Mining and society are intricately connected. We are so dependent upon mining that it is far more realistic to question how, when, and where we will mine than to question if we will mine.
But this brings forth some serious challenges. The resources we depend upon are finite, and we are consuming an ever-increasing amount of them. At the current rate of growth in consumption, it will not be long before we will need more resources than our planet can provide. What will we do then?
More significantly, what can and will we do to prevent this scenario from unfolding?
‘Rethink’ is an exploration into how society can become sustainable and what roles all of us play in achieving this goal. It is a call to action to begin the change now, with the recognition of the factors that can drive or inhibit such change. Most importantly, it is a dialogue on how we get from ‘here’ to ‘there’.
Water, arguably, is our most precious resource. Our lives, and all life as we know it, depend upon it. Yet, how do we view it? The answer, obviously, is
as a resource – as something we use to enhance our lives. There are many ways we use water to accomplish this. It plays important roles in every aspect
of our lives, from mining the raw resources we use and growing the crops we depend upon to removing our waste from our homes and our cities.
But to see the full importance of water, we need to look beneath the surface. Water plays a pivotal role in creating this world which sustains us. It cuts and carves the landscapes of our planet as well as carries away many materials from them. When these materials are deposited, the result is everything from rich mineral deposits to fertile fields.
Left to themselves, these natural processes create a wide variety of ecosystems ranging from the familiar to the extreme. Some of these ecosystems are so extreme that they remain largely unexplored, while others are far more accessible while still being viewed by us as uninviting.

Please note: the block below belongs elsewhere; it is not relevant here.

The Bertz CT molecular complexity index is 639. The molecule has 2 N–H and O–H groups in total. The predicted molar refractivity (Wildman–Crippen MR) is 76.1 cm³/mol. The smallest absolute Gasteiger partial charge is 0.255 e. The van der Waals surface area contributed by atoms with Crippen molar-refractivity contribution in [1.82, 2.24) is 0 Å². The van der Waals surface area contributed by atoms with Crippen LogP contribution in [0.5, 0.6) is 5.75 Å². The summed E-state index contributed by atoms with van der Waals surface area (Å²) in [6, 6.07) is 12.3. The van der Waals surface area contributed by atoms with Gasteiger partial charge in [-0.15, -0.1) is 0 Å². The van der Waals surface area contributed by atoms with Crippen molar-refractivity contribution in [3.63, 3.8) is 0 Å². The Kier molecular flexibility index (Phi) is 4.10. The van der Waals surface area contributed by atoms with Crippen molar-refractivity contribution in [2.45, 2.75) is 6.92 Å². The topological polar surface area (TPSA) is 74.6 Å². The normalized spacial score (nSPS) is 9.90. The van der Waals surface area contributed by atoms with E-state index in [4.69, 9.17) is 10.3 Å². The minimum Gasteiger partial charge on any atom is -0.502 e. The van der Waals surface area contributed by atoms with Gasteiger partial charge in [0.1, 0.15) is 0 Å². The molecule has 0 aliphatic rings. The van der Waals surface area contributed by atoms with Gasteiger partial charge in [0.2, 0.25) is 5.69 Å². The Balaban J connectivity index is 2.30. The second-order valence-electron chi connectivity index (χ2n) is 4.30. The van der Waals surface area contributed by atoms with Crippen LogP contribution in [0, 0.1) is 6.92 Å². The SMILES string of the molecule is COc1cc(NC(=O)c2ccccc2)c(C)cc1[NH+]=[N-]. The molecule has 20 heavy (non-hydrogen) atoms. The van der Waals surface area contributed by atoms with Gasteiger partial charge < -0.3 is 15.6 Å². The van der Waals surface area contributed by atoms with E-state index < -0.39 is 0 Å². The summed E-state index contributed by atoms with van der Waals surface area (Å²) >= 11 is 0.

Over time, these ecosystems continue to change and evolve. Sometimes though, human activity plays a role in this evolution. Often, this activity is linked to water. This is due to the properties of water. The same properties that allow water to move natural materials also allow it to move our manufactured materials, resulting in unintended and undesired consequences. The same can be said when our activity changes the rate of a natural water process. This was the issue Britannia once faced. The impact of a natural process called acid rock drainage was made worse through mining.
After two decades of environmental degradation following the Mine’s closure, remediation of this impact began. The result is that the water now flowing from the old mine site into Howe Sound is cleaner than before mining began here. Britannia now represents how large industrial activities can occur while also leaving the land and the water able to sustain diverse ecosystems.
In mining, as in life, the lessons of the past have shaped our understandings and our standards of today. Yet, throughout the world, water is still put at risk of contamination at all scales. At an individual level, it might be what we flush down the sink or drop on the ground. At a larger scale, industrial activities have the potential to place entire water systems at risk.
A part of the issue lies in how we view water. So long as it is seen as a cheap and plentiful resource, we will think less of how we use it than if it was scarce. But the truth is we should view it as scarce. The amount of water on the planet has not varied by much over its life. What has changed, however, is the demand for clean water. Simply put, we need to do better with the supplies we have.
At the same time, we need to respect how water is important to every ecosystem on our planet. We need to manage this most precious of substances such that the planet and all of its inhabitants can thrive.